Based on your research, come up with three or four ways to support your thesis.

1. Research your topic. Depending on your topic, you may find information online or in the library, or both. For older topics, you may consider using a resource like ASTOR, which will often provide PDF versions of full articles in your web browser. Online research is valid, but must be from a respected source. (For example, a BBC Documentary on YouTube is likely well-researched and dependable; an amateur homemade video may not be.) Wikipedia can be an excellent starting point for finding sources (often listed in the “Notes” section at the end of the article) or information to be validated elsewhere, but should not be considered a dependable primary source due to its volatility. Remember that ALL ideas and information that are not your original work should be cited with a source for that information. Keeping careful notes — in a notebook, in a word processing file, on your smartphone, or using a program like Rooter — can be very, very helpful in this process.


2. Write your paper. Easy, right? Okay, okay, maybe not. While there’s no one right way to do it, here is an approach that I have found makes a well-structured, easy to read paper:

  • Write a thesis. A thesis is a single sentence that sums up the thing you’re trying to convince the reader of. It can be something fairly general and simple, like “The invention of the flute was an important event in the world of music because…” or something more specific (and imaginative) like “The theme song of the PBS series Clifford the Big Red Dog can be seen as an evolution of Mark Motherboard’s earlier work in the new wave band Devi because…” Your thesis does not have to be something no one has ever thought of before, and it doesn’t have to be earth-changing. Of course, original and imaginative theses make for great, publishable papers, but that’s not a requirement for this paper.
  • Based on your research, come up with three or four ways to support your thesis. These just need to be things that can show your reader that your thesis is right. If you go with a broad thesis, like “X is interesting and unique because…”, then you just need to find three or four ways in which X is interesting and/or unique. You’ll want to be able to back these up with things other people have written or said, or things you can point to in a recording or a score, and be ready to cite this evidence in your paper.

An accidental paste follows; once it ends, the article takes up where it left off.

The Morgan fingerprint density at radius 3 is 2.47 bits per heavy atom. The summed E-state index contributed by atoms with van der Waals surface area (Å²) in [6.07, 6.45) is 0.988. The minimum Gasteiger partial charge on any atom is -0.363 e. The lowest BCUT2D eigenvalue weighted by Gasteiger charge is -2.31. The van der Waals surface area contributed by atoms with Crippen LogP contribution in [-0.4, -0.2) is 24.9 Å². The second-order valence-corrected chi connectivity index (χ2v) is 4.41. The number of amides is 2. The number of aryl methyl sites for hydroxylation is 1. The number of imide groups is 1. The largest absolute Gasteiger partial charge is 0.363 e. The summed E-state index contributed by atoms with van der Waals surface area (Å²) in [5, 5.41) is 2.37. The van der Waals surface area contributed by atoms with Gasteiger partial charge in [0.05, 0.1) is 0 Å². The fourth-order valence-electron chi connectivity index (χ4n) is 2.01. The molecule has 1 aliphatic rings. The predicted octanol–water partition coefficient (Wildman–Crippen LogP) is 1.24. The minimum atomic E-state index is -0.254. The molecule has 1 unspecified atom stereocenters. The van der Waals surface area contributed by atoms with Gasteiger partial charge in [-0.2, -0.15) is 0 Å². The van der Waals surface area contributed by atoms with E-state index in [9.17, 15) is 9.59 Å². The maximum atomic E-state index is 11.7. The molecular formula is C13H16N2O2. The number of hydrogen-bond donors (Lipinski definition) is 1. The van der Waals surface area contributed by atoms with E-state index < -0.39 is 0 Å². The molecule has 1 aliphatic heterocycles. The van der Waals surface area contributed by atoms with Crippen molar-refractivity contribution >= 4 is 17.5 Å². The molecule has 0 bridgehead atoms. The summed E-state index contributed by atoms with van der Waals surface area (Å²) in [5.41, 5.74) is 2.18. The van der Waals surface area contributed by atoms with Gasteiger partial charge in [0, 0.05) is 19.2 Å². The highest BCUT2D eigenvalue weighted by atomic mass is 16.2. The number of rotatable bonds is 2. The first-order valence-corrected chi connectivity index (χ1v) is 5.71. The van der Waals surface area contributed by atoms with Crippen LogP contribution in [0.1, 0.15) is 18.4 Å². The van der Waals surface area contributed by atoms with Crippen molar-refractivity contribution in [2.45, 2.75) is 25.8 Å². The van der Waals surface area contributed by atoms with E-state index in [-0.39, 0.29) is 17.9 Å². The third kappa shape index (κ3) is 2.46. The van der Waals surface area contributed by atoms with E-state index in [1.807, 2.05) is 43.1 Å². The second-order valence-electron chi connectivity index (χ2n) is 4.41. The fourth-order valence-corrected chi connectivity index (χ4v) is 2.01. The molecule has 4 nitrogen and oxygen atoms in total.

• Construct an outline. Here’s the structure I recommend:
    • Introduction: Enough background information so the reader will be able to understand your thesis. Answer some basic questions: who, what, where, when, why and how. No need to make this very long. The last sentence of your introduction should be your thesis statement, which should include a quick summary of your three or four points of support. For example: The advent of the recording studio changed music culture by allowing widespread and on-demand access to music, allowing the refinement of musical works through studio engineering, and introducing the era of the record company and its influence on musicians.
    • Body: In this section, you should elaborate upon your three or four points of support, one by one, in the order they are presented in the thesis. Of course, be sure to cite your ideas with materials you’ve found in your research. Research doesn’t need to stop, of course; having refined your argument, you may want to go back and look for more data to back up your arguments. Every sentence should tie back to your thesis… if it doesn’t, it’s likely better off to leave it out… or at least put it into a footnote so it doesn’t interrupt the flow of your paper.
    • Conclusion: Having laid out your argument, quickly sum up the ideas in the paper — essentially, restate your thesis — and you’re done. It’s tempting here to get misty-eyed and wax poetic, but there’s no reason to be grandiose! Just wrap things up and start proofreading.
  • Fill in the details. If you have a decent outline, this part will be a piece of cake; it’s simply a matter of fleshing out the outline into actual sentences and whatnot. I think it’s easiest to add footnotes as you go, rather than going back and adding them afterward, although either way works… just as long as you do it!
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